Related Glossary Terms
Fluid that reduces temperature buildup at the tool/workpiece interface during machining. Normally takes the form of a liquid such as soluble or chemical mixtures (semisynthetic, synthetic) but can be pressurized air or other gas. Because of water’s ability to absorb great quantities of heat, it is widely used as a coolant and vehicle for various cutting compounds, with the water-to-compound ratio varying with the machining task. See cutting fluid; semisynthetic cutting fluid; soluble-oil cutting fluid; synthetic cutting fluid.
Developed by Josef Maatuk, Ph.D., a consultant at Los Angeles-based Max Em Engineering, a new unifying smart sensor designed for autonomous fluid management systems is said to monitor, in real time, the heat removal capability of coolant, acidity levels, amount of coolant, and the temperature of the coolant across the height, rather than a single point.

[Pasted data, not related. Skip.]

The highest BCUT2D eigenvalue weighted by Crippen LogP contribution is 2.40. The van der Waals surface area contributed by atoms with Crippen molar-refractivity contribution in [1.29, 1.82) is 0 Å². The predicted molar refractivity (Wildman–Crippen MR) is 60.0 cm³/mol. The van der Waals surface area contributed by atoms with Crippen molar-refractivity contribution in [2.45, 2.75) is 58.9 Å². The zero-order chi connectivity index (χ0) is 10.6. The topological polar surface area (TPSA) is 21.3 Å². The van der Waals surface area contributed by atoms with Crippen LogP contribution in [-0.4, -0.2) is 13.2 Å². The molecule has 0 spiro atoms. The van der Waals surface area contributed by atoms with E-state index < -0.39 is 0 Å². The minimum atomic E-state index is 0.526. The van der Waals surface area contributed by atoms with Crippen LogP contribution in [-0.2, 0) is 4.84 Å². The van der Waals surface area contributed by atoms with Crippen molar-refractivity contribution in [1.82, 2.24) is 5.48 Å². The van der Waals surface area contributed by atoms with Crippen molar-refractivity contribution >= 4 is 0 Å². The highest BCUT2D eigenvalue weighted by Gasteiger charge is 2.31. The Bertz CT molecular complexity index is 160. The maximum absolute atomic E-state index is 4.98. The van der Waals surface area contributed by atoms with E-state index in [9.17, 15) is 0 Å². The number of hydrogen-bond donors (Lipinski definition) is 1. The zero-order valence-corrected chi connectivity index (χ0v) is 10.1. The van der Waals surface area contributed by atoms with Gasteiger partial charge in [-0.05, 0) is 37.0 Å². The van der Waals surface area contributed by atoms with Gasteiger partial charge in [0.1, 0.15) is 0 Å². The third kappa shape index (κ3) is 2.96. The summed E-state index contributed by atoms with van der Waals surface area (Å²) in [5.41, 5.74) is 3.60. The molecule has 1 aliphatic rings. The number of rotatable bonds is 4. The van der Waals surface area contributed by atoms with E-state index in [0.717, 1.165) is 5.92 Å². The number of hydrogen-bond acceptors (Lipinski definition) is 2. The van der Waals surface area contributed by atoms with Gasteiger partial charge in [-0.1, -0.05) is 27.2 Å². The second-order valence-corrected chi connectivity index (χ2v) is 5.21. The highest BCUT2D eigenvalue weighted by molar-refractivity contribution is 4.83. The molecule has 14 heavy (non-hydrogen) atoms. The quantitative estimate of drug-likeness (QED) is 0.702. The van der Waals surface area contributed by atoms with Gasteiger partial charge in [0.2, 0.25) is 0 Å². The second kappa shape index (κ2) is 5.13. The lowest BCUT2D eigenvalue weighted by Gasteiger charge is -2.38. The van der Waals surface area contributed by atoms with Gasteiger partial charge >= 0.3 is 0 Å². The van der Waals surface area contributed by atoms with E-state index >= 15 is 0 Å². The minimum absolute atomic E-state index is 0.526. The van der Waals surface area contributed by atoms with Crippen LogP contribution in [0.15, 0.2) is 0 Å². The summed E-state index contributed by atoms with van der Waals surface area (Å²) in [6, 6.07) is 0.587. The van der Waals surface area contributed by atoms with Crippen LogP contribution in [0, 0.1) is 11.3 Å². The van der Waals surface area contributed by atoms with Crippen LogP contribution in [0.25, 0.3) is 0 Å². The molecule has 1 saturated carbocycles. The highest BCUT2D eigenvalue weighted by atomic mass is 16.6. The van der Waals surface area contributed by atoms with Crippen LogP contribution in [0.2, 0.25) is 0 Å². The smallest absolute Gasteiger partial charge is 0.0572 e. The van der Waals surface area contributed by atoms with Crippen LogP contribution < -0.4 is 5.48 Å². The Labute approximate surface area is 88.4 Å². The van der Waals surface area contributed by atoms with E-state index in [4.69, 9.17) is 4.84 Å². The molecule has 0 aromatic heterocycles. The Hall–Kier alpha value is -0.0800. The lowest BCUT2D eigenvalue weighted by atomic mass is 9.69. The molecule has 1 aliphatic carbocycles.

"Such a sensor can simplify the reconditioning system of the coolant as well as being an important part of future autonomous fluid management systems to monitor and control coolant quality and quantity," Maatuk explained in an email to Cutting Tool Engineering. Maatuk offers a detailed overview of the sensor technology and its capabilities in the accompanying video above.
Maatuk contacted Cutting Tool Engineering in the hopes of reaching a strategic partner to help Max Em Engineering produce and market a Unifying Coolant Sensor to monitor in real time the ratio of water to coolant and the coolant acidity.